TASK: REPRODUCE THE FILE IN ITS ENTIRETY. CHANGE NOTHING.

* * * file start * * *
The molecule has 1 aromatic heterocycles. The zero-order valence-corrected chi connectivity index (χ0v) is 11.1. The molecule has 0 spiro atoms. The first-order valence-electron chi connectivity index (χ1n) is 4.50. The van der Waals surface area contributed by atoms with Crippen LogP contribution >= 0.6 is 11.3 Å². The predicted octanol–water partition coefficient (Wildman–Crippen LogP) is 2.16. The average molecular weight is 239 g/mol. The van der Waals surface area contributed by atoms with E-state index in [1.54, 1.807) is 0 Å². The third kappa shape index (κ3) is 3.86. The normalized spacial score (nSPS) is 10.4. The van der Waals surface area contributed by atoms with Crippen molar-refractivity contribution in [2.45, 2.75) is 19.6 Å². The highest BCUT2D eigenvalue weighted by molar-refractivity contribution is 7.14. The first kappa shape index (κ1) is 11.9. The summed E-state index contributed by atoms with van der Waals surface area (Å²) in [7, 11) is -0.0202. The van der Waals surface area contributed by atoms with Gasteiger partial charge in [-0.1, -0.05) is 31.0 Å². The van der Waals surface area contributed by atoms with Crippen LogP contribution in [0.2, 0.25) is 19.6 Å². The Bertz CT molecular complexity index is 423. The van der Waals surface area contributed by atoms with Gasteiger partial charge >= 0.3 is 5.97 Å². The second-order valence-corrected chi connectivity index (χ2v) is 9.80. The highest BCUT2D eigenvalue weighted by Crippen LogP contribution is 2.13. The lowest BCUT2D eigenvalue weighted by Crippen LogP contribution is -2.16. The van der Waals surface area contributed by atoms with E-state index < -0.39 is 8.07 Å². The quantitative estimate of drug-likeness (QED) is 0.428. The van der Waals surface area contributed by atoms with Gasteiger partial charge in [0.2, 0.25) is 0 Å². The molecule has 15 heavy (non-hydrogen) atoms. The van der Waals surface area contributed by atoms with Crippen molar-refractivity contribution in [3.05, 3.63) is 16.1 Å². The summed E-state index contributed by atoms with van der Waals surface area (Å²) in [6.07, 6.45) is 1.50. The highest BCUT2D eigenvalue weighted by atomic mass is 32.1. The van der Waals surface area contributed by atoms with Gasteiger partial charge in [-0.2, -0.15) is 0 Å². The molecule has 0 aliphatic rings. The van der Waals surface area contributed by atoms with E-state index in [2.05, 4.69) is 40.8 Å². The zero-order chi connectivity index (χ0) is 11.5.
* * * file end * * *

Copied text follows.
The molecule has 1 aromatic heterocycles. The zero-order valence-corrected chi connectivity index (χ0v) is 11.1. The molecule has 0 spiro atoms. The first-order valence-electron chi connectivity index (χ1n) is 4.50. The van der Waals surface area contributed by atoms with Crippen LogP contribution >= 0.6 is 11.3 Å². The predicted octanol–water partition coefficient (Wildman–Crippen LogP) is 2.16. The average molecular weight is 239 g/mol. The van der Waals surface area contributed by atoms with E-state index in [1.54, 1.807) is 0 Å². The third kappa shape index (κ3) is 3.86. The normalized spacial score (nSPS) is 10.4. The van der Waals surface area contributed by atoms with Crippen molar-refractivity contribution in [2.45, 2.75) is 19.6 Å². The highest BCUT2D eigenvalue weighted by molar-refractivity contribution is 7.14. The first kappa shape index (κ1) is 11.9. The summed E-state index contributed by atoms with van der Waals surface area (Å²) in [7, 11) is -0.0202. The van der Waals surface area contributed by atoms with Gasteiger partial charge in [-0.1, -0.05) is 31.0 Å². The van der Waals surface area contributed by atoms with Crippen LogP contribution in [0.2, 0.25) is 19.6 Å². The Bertz CT molecular complexity index is 423. The van der Waals surface area contributed by atoms with Gasteiger partial charge >= 0.3 is 5.97 Å². The second-order valence-corrected chi connectivity index (χ2v) is 9.80. The highest BCUT2D eigenvalue weighted by Crippen LogP contribution is 2.13. The lowest BCUT2D eigenvalue weighted by Crippen LogP contribution is -2.16. The van der Waals surface area contributed by atoms with E-state index < -0.39 is 8.07 Å². The quantitative estimate of drug-likeness (QED) is 0.428. The van der Waals surface area contributed by atoms with Gasteiger partial charge in [0.2, 0.25) is 0 Å². The molecule has 15 heavy (non-hydrogen) atoms. The van der Waals surface area contributed by atoms with Crippen molar-refractivity contribution in [3.05, 3.63) is 16.1 Å². The summed E-state index contributed by atoms with van der Waals surface area (Å²) in [6.07, 6.45) is 1.50. The highest BCUT2D eigenvalue weighted by atomic mass is 32.1. The van der Waals surface area contributed by atoms with Gasteiger partial charge in [-0.2, -0.15) is 0 Å². The molecule has 0 aliphatic rings. The van der Waals surface area contributed by atoms with E-state index in [2.05, 4.69) is 40.8 Å². The zero-order chi connectivity index (χ0) is 11.5.